2009 DDBSA Rescue Summary

2009 was a banner year for Dogue de Bordeaux Rescue and also a bummer year as we were unable to assist as many dogs as needed our help. We received our federal 501(c)3 status, our board of directors is complete, our regional reps are handling more responsibilities and we have numerous new volunteers nationwide, but we still need more as we are turning dogs down that need our help. We are moving into the new year with not only this website to help us help the dogues in need, but with our new FaceBook page and FaceBook Group to bring more light on the plight of the rescue.

The US economy has taken it’s toll, nation wide, on not only people, but dogs in general, and with the DDB being such a large breed, even more so on them. In 2008, there were over 200 dogues that needed our services, the year 2009, that number was even higher. As in previous years, we were unable to assist more than we were able to take into our program not only for of lack of foster homes, but also because dogues are staying in the program longer because people are so unsure about their future and if they will be able to afford to care for a dogue. We denied 26 that were ddb mixes, mostly these were ddb/pit bull mixes. We assisted 118 ddb’s to get to other rescue groups or sent previous adopters to adopt them directly. We denied 8 for health reasons that we just did not have the funds to treat and we denied another 18 for temperament reasons. We listed an additional 24 on our website for other groups or private individuals who had rescued dogues and needed placement for them. We took in dogues that were left in abandon/foreclosed homes. Total number needing rescue in 2009 that we were informed about was 252!

Full AKC recognition has thrown the spotlight on our breed. People see them and want them because they “look tough”, but it is not a breed for everyone. Dogue de Bordeaux Rescue and breeders alike are constantly receiving calls and emails inquiring about our breed. The rescue problem is becoming worse, but it’s not AKC that is doing that, it is breeders not educating their puppy buyers on the breed and their issues, and it’s the buyers trying to “get a deal” by buying from back yard breeders who are not giving a thought to the health and future of the breed, it’s people buying dogs from pet stores (yes folks, ALL dogs in pet stores come from puppy mills, no reputable breeder of any breed would ever sell to a pet store!), those dogues are who are winding up in rescue for the most part. I have stated it before and will state it again, education is key! If someone is going to buy a pup, buy one from a reputable breeder who does their health testing and preferably shows their dogs in AKC, is a member of the parent club and stands behind what they produce! Ask questions! The more you know, the more you are likely to get a healthy dog that will live a long, happy life with you. This goes for ANY and all breeds, not just the DDB. If you are looking for a great companion, please consider a rescue, they are wonderful dogs, they truly deserve the second chance!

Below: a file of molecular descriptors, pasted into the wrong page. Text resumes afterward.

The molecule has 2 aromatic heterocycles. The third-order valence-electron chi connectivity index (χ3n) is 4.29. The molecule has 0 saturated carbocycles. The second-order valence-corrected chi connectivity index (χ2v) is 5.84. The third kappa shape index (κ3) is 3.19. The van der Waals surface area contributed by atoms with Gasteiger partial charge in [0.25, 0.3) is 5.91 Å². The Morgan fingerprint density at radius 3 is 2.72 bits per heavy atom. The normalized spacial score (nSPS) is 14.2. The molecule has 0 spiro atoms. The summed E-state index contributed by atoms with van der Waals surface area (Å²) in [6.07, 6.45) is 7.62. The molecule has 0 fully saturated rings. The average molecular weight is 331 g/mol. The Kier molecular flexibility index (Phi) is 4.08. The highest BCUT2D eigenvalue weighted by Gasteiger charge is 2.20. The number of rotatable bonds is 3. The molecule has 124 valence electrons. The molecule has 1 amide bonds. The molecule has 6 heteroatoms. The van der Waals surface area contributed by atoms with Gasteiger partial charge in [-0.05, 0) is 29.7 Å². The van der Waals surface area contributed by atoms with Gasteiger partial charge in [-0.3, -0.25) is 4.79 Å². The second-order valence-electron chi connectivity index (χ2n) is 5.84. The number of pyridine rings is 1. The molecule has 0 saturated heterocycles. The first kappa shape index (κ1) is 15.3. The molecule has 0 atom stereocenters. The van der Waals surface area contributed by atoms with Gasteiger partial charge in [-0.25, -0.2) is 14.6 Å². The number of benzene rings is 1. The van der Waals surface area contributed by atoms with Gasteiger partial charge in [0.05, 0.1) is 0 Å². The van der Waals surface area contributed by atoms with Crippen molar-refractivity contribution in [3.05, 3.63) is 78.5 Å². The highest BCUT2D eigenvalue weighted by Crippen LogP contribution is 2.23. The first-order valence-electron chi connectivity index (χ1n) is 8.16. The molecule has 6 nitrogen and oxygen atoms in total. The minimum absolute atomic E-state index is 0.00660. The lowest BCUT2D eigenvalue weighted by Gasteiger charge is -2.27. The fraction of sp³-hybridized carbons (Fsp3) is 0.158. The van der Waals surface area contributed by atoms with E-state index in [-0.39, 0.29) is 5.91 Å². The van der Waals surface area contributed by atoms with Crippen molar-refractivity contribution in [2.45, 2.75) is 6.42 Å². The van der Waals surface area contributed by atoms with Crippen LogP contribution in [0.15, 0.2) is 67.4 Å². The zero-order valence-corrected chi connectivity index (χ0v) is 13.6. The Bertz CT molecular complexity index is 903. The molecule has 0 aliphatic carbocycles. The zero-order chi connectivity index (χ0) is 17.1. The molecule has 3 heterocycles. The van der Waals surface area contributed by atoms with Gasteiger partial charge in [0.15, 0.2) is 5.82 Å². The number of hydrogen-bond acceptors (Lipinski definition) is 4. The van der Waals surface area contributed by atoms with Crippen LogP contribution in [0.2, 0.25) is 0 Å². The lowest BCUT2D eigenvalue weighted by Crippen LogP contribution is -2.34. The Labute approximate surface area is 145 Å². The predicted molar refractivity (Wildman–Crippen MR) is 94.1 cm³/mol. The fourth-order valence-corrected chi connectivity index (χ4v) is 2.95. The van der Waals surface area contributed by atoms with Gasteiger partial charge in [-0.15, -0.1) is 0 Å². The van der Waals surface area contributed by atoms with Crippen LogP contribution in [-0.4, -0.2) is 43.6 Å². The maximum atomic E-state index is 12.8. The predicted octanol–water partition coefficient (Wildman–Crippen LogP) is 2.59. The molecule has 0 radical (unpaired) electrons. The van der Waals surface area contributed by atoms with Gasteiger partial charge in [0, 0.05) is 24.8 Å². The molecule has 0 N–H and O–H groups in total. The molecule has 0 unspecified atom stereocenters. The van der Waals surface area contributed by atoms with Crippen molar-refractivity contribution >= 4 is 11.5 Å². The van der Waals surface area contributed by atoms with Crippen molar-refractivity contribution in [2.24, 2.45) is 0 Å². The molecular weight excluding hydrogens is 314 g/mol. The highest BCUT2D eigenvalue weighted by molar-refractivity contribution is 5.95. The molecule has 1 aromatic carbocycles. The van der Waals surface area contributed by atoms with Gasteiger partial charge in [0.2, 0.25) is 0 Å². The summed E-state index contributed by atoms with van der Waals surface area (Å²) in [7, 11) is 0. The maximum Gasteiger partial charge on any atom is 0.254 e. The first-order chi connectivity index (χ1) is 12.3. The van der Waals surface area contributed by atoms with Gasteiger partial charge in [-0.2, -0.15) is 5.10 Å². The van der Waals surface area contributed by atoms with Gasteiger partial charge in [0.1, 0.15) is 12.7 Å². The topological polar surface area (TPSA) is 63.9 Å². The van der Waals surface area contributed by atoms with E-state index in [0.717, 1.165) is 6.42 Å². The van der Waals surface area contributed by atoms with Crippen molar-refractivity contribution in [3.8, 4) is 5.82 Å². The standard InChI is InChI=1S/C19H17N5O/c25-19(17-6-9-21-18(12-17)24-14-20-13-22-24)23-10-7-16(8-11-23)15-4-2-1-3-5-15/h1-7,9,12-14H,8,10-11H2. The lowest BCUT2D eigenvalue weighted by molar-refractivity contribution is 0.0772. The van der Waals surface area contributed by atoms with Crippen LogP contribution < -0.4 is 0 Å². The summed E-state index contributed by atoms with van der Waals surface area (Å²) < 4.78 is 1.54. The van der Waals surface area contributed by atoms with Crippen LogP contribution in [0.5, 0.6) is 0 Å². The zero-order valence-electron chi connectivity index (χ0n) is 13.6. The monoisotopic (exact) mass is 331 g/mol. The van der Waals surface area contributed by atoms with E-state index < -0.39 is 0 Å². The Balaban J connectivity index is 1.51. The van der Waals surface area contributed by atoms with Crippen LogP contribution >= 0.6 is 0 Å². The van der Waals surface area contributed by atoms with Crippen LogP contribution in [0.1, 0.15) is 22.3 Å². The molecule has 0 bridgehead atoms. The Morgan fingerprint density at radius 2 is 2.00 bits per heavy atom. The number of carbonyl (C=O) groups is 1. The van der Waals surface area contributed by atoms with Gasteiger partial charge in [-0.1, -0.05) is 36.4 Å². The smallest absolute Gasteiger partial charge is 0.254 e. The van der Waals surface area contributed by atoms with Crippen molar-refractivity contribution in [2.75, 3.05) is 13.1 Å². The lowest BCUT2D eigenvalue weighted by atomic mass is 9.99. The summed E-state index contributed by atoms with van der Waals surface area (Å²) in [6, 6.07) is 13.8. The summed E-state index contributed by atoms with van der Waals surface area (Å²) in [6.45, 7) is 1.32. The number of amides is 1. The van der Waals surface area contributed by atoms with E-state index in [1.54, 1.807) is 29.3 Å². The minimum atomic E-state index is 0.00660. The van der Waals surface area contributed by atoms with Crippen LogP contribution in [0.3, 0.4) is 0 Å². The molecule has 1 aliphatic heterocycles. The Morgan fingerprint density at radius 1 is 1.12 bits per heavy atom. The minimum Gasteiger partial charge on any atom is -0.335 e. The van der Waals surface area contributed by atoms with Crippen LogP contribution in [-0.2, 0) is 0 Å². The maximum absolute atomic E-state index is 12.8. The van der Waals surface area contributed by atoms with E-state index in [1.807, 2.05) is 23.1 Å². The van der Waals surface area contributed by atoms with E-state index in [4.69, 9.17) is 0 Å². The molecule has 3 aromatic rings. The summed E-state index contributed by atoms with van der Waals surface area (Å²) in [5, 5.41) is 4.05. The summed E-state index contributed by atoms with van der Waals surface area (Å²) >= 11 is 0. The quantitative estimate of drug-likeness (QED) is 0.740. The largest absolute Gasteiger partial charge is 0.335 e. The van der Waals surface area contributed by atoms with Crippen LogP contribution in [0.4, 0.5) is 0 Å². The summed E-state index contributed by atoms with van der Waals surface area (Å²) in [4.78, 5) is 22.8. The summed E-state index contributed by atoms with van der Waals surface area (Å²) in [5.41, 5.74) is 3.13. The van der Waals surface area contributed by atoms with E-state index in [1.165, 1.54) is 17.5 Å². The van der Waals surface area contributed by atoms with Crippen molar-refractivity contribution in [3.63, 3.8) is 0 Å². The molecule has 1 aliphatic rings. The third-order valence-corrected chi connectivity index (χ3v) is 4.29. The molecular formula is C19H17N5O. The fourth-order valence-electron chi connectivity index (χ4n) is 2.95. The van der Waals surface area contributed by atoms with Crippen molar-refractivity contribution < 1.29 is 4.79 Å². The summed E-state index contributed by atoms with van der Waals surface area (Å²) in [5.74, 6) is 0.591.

Again for 2009, the majority of rescues were owner surrender! Surrendered for the same reasons as the years before, such as: dog knocked over child, dog chases/injures cat, dog no longer likes other dogs in household, lost job/home, military deployment, housing weight limit change, moving, having a baby, dog is too big, dog drools too much, dog doesn’t fit lifestyle. Breeders MUST be more vigilant in educating their puppy buyers on both the positives AND negatives of the breed, the health issues in the breed and be more choosy who they sell their puppies to. Buyers must be more choosy when looking at breeders, after all, a dog is a “life long” commitment, it must fit your lifestyle, it is not disposable, it should become a part of your family for it’s life. The future of our wonderful breed depends on it!

Total number of dogues in program 2009: 58 (not including previous years rescues)

Dogues successfully found homes: 54 (including 9 from previous years)

Dogues in program at the end of 2009: 10

Dogues still to be adopted from 2008: 1

Dogues euthanized for health reasons: 3 (not including 8 denied for health reasons)

Dogues euthanized for temperament reasons: 1 (not including the 18 denied into the program)

Dogues returned to their breeders: 3

Dogues referred to other rescues or adopted direct: 118

Dogs denied into program because they were mixes: 26

Dogues listed as a courtesy to other groups: 24

Males in program: 29

Females in program: 29

Red masks: 57

Black masks: 1

Average age was between 15 months and 3 years old

Youngest: 5 month old pup in Washington state (assist in placement if a litter of pups born into rescue)

Oldest: 8 year old female

dogues owner surrendered: 37 (not including 73 that were referred out)

dogues pulled from shelters: 21 (not including 45 that were referred out)

Some of the health issues we treated this year besides abuse, starvation and neglect:

•Localized and Generalized Demodex mange (and secondary infections caused by it)

•Heartworm, other misc. worms (round, whip, hook)

•Kennel Cough

•Heart issues (SAS and DCM) •Cancer •Benign cysts •Allergies •Torn ACL •Hip dysplasia •elbow OCD •Bloat •shoulder OCD

In loving memory to those we lost this year, may there have been a better world for you: Sampson, Liannie, Lucy and Samara

I would like to send a sincere THANK YOU to West Coast Mastiff Rescue, Jodi with American Bulldog Rescue and Dr. Doolittle (Dr. Nadine) for your fostering and helping Dogues find forever homes. Without you, more dogues would not have found great, loving homes that they deserved. And a heartfelt thank you to all of our volunteers, without you, we could not do what we do! Thank you!


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